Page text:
Avocado Republic — 28 September 2014

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“The Avocado Republic of Chile, Because it’s too Cold to Grow Bananas” is Chile’s ultimate tour guide.  Laugh-out-loud funny and insightful.  American writer Walker Rowe sick of the pollution and noise in Santiago moves to the country for peace and quiet.  What he did not know is when you move to the country, you exchange one set of problems for another. 

by

Walker Rowe

The Avocado Republic of Chile Chile Independence Day Dust and Dirt in Rural Chile
Chaos at the Local School The Market Earthquakes
Love and Romance in Chile The Chilean Concept of Time My Vegetable Garden
The Compost Pile There is no Heat in Chile Drinking Burgoyne
Chilean Food is Boring and Bland Rodeo in Chile The Caretaker
The Cactus Garden Watching the Southern Skies Oscar’s Adventures
Things Fall Apart Argentina’s Dark Culture Rene, the Communist
Chewing Coca Leaves The Mapuche Conflict Cuasimodo

27 September 2014.

I went to the market today. In every town in Chile, once or twice a week, and always on Saturday, markets spring up in the street. There you can buy anything: vegetables, clothes, wooden chairs, tools, books, fruit.

I went in search of strawberries (frutillas, They call them fresas in other Spanish-speaking countries.), wire, and some electrical tape. Strawberries are a spring crop, and this is spring. Chileans do not often buy vegetables, cheese, or olives in the grocery store. You get better quality and lower prices in the street market. This time of year in the market there is broccoli, asparagus, potatoes, lettuce, white onions, spring onions (They are actually cebolline, which are larger and milder than spring onions.), goat cheese, fish, clams, olives, ready-to-eat packages of mixed vegetables, like white beans and chopped onions, and pickled olives.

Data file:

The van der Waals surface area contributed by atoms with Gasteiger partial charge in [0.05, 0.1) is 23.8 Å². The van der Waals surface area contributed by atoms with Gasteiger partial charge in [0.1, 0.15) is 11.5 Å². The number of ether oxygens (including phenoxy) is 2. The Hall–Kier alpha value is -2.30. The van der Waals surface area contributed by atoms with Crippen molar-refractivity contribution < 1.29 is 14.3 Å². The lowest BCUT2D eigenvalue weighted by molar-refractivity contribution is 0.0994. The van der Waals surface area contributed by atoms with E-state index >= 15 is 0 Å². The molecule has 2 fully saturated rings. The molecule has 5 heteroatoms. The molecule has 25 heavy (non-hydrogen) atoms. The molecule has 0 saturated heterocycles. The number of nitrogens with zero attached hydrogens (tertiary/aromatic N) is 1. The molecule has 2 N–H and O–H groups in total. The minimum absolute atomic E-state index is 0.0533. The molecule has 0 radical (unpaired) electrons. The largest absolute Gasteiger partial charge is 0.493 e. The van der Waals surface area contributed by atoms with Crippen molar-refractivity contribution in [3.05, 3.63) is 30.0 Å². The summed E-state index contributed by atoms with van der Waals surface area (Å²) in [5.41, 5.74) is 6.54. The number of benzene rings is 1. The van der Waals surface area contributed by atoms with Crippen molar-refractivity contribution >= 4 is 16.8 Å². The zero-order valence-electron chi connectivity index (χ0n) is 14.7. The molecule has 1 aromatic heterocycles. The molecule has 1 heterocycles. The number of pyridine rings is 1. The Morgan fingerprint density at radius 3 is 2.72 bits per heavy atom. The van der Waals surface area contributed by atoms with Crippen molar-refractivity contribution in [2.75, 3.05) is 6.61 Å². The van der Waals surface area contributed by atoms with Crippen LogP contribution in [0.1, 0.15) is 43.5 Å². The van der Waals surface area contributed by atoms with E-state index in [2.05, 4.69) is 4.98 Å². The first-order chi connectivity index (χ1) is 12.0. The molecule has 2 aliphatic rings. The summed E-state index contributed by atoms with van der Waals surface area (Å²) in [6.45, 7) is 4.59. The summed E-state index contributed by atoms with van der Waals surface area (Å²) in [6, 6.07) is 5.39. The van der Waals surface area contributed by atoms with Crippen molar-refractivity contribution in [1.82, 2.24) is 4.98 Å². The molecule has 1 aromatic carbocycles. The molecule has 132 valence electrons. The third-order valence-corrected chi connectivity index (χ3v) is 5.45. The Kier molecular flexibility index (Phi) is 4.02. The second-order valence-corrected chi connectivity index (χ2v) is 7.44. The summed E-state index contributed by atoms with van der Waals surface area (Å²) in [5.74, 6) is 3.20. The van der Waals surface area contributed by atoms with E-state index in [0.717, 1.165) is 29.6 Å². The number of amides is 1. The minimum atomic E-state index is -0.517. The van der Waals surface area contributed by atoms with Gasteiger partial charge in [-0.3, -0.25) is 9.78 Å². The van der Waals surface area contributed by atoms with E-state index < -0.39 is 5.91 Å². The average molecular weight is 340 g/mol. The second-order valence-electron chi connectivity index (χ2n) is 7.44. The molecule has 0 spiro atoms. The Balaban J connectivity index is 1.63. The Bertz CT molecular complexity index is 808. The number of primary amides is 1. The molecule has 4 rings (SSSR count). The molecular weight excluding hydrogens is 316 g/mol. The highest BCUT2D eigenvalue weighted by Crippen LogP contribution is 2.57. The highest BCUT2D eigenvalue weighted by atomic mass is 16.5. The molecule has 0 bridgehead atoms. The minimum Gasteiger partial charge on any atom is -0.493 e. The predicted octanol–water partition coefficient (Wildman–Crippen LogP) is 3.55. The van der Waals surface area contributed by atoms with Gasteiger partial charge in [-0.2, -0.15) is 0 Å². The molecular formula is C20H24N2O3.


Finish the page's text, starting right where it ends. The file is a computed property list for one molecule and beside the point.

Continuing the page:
In Chile, there are a great variety of olives: all of them bland. I am used to the American Safeway where you can buy many varieties of olives and cheese from around the world. But in Chile there are only two types of cheese: goat cheese and a bland cheese made with cow’s milk, which in Mexico they would call white cheese (queso blanco), which I call queso blando. In Chile, they farm dozens of varieties of olives, but they all have the same taste: no taste. Chileans do not use salt to pickle them, most of the time. Those are totally devoid of flavor. I buy the salted ones. Those are called armago (bitter). Someone from Europe, the USA, or the Middle East would not understand Chile acetunas (olives) and would wonder why you cannot buy blue, Swiss, cheddar, feta, Roquefort, Camembert, or Gouda cheese here.

At the market, someone was copying keys. Victor, the key man, copied my house keys using a hand-powered key grinder. I told him he made keys quickly; he said it goes faster when he uses electricity.

I asked Victor where I could buy fish. There was one lady selling fish. In an country not suitable to grazing, except in the south, and with not enough flat land nor water to plant corn and a very long coastline, one wonders why so few Chileans eat fish.